Objective: Our purpose was to determine the prevalence of BRCA1, BRCA2, and hereditary nonpolyposis colorectal cancer gene mutations in a large, unselected population of ovarian cancer patients and to evaluate the relationship between mutation status and a routinely obtained family history of cancer.
Study design: One hundred sixteen consecutive ovarian cancer patients seen for routine clinical care were examined for BRCA1, BRCA2, hMSH2, and hMLH1 gene mutations with use of the polymerase chain reaction, single-strand conformation polymorphism analysis, and direct gene sequencing. Fisher's exact test was used to evaluate possible associations between BRCA1 and BRCA2 mutation status and specific familial characteristics.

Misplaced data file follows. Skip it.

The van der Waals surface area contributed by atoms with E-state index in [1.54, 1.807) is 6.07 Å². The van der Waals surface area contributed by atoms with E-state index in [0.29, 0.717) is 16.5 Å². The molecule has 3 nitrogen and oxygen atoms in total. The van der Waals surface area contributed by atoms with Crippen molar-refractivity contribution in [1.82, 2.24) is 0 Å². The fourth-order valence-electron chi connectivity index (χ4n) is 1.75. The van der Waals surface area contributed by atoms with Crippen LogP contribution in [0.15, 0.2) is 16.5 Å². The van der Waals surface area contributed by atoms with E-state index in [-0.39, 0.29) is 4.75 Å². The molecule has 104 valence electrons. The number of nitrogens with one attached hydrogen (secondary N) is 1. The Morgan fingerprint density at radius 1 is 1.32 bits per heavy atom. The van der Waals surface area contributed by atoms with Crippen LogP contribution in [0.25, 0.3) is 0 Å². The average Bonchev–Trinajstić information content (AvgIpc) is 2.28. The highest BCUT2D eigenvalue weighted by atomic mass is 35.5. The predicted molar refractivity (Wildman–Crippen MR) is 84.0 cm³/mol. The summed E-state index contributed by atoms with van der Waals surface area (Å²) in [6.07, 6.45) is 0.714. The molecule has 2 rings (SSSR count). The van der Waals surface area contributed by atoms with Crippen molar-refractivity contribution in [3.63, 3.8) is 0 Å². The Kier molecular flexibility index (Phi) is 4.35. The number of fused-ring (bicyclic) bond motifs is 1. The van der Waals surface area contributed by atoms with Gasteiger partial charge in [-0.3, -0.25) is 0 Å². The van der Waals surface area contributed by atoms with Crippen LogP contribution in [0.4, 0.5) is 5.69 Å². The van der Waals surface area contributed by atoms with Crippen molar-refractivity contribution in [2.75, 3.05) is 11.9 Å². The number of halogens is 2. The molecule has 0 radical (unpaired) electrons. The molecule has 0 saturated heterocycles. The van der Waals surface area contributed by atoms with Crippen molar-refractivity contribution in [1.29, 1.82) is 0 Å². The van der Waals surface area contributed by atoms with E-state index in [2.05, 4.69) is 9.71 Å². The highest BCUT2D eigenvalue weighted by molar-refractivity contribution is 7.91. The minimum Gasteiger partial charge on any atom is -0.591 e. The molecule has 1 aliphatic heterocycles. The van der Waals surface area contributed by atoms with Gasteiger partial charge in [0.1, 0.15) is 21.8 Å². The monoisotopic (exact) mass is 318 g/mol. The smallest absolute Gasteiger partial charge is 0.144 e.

Results: Among 116 unselected ovarian cancer patients we identified a total of 13 germline mutations in 12 patients: 10 in BRCA1, one each in hMSH2 and hMLH1, and a single BRCA2 mutation, which occurred in a patient also carrying a BRCA1 mutation. More than half the patients with BRCA1 mutations had family histories that would generally be considered unremarkable. Of 22 family history variables analyzed, only two (maternal family history of breast or ovarian cancer, p=0.037, and maternal family history of any cancer, p=0.020) conferred a significantly increased risk of carrying a BRCA1 mutation compared with ovarian cancer patients without such a history. However, the majority of ovarian cancer patients with these family histories and other suggestive histories tested negative for mutations.
Conclusions: Approximately 10% of ovarian cancers occur in association with genetic mutations known to predispose to the disease. A routinely obtained family history is an unreliable way to identify patients who might harbor mutations. The majority of ovarian cancer patients with suggestive family histories test negative for known gene mutations, perhaps suggesting the existence of additional undiscovered genes predisposing to ovarian cancer.